The following post is from Randy Rabinowitz at The Fine Print, the Center for Effective Government blog.
Congratulations to Republicans on the House Small Business Committee for launching a new website that purportedly will alert small business owners to regulatory issues affecting them and make it easier for them to comment on pending rules. It would be a significant improvement to the regulatory process if small businesses actually weighed in themselves on the impacts of rules and also commented on the new markets that may be created for small business products and services as a result of standards and safeguards.
Too often, the only voices claiming to speak for small business in regulatory debates are inside-the-Beltway lobbyists for trade associations dominated or controlled by big corporate interests. It would be great if federal agencies received information directly from real small business owners, rather than repeatedly hearing the tired, anti-regulatory rhetoric of Big Business lobbyists who use the good name of small business to advance their agenda.
The headline for next week’s edition of The Economist is “Over-regulated America,” with the subtitle “The home of laissez faire is being suffocated by excessive and badly written legislation.”
Sounds dramatic, but in reality the only things getting “suffocated” here are the facts about regulations. To be fair, this article does recognize (as few tend to do) that both parties in the U.S. are responsible for the growth of regulations — this is important to remember, but this falls short of achieving genuine balance given how consistently this piece goes on to misrepresent the relative weight of costs versus benefits of public oversight.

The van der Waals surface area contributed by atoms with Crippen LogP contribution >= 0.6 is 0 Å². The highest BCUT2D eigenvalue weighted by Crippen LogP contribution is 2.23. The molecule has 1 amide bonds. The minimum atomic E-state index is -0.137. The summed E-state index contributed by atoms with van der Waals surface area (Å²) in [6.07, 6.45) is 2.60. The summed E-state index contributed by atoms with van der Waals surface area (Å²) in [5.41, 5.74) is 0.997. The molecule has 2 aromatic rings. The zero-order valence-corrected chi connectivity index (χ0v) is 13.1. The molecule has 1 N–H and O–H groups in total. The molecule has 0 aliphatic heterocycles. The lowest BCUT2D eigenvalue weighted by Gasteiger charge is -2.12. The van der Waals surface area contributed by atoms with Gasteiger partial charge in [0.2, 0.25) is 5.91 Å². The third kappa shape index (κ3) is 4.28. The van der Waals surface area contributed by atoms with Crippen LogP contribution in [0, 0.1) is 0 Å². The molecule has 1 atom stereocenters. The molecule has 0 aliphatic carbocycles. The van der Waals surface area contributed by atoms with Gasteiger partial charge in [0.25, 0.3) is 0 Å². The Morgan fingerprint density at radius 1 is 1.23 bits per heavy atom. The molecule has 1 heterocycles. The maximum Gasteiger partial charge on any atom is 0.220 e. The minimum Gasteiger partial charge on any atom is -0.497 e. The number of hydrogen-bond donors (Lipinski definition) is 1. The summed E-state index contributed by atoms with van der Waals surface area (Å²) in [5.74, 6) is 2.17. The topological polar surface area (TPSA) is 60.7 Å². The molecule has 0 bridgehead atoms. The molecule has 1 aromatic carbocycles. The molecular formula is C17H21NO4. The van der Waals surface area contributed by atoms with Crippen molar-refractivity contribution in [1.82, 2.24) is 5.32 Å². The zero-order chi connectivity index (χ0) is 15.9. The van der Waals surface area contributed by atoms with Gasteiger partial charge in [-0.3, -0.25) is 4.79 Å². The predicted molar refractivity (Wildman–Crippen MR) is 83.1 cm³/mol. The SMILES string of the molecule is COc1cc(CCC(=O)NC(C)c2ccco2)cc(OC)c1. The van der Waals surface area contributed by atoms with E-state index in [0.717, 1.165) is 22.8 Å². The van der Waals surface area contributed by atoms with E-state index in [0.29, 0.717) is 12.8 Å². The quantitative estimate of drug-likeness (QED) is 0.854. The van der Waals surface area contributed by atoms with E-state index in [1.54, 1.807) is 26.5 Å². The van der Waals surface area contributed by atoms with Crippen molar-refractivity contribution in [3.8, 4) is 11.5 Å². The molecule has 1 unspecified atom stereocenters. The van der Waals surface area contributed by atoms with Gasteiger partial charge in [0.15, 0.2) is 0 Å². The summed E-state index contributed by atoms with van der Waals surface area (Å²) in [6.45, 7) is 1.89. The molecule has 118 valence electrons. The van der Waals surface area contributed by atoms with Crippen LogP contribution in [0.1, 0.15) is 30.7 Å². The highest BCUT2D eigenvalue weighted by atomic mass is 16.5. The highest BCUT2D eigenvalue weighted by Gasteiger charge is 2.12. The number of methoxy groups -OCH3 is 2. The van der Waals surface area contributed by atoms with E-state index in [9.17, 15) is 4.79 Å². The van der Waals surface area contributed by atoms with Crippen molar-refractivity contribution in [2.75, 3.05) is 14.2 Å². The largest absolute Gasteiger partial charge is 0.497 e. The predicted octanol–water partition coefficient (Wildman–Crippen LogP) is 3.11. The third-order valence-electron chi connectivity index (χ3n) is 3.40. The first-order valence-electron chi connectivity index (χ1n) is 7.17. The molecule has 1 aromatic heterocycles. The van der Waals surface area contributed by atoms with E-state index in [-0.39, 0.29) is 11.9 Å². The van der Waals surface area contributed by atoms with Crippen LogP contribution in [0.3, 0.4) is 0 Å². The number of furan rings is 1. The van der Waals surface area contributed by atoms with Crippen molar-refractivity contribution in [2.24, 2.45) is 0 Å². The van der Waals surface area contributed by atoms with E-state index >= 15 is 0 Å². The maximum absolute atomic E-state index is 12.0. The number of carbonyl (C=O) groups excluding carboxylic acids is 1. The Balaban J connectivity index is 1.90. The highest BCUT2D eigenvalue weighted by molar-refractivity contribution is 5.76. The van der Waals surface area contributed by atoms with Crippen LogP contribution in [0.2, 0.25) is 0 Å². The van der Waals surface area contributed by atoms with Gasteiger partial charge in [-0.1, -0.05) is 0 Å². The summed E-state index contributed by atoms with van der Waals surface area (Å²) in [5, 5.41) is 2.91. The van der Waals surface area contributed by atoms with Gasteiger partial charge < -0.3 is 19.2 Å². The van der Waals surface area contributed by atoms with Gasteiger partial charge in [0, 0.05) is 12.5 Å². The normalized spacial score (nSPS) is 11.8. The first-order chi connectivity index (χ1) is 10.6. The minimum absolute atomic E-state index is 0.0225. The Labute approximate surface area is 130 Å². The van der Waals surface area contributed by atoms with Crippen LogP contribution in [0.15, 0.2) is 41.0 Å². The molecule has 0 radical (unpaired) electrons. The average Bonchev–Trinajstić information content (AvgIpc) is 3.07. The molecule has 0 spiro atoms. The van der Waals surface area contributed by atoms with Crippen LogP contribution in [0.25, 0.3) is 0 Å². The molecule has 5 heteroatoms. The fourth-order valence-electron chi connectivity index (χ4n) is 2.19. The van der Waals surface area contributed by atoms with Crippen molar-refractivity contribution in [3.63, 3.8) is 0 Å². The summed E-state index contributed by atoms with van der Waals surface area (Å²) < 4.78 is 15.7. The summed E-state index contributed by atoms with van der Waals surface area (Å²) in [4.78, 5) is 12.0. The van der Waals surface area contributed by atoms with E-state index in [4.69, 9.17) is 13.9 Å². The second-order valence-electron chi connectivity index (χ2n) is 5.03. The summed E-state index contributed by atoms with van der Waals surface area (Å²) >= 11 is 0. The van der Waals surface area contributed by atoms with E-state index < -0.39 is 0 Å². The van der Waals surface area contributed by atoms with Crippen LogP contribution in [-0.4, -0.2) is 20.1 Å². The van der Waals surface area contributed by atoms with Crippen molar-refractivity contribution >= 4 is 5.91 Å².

Take this passage, for example:
“A study for the Small Business Administration, a government body, found that regulations in general add $10,585 in costs per employee. It’s a wonder the jobless rate isn’t even higher than it is.”
Well, The Economist is right about one thing: it is a wonder that the jobless rate isn’t higher today — but that has a lot more to due with the fact that Congress seems physically incapable of passing the fiscal stimulus measures that we know are needed to make a real dent in the unemployment rate, and less to due with regulatory over-reaching.
A just-released survey of small business owners shows a vast majority do not consider regulations as a major concern. Instead, the survey shows weak demand is the primary problem for their business right now, not regulations.
Weak demand is small business owners’ biggest problem: 34% of respondents said weak demand is their biggest problem, while 15% cited the cost of health coverage and other benefits. Only 14% said it is the level of government regulation. The level of taxes came in fourth place with 12% and competition with larger companies garnered 10%.
Small business owners see regulations as a necessary part of a modern economy and believe they can live with them if they’re fair and reasonable: 86% of small business owners agree some regulation of business is necessary for a modern economy, and 93% of them agree their business can live with some regulation if it is fair, manageable and reasonable.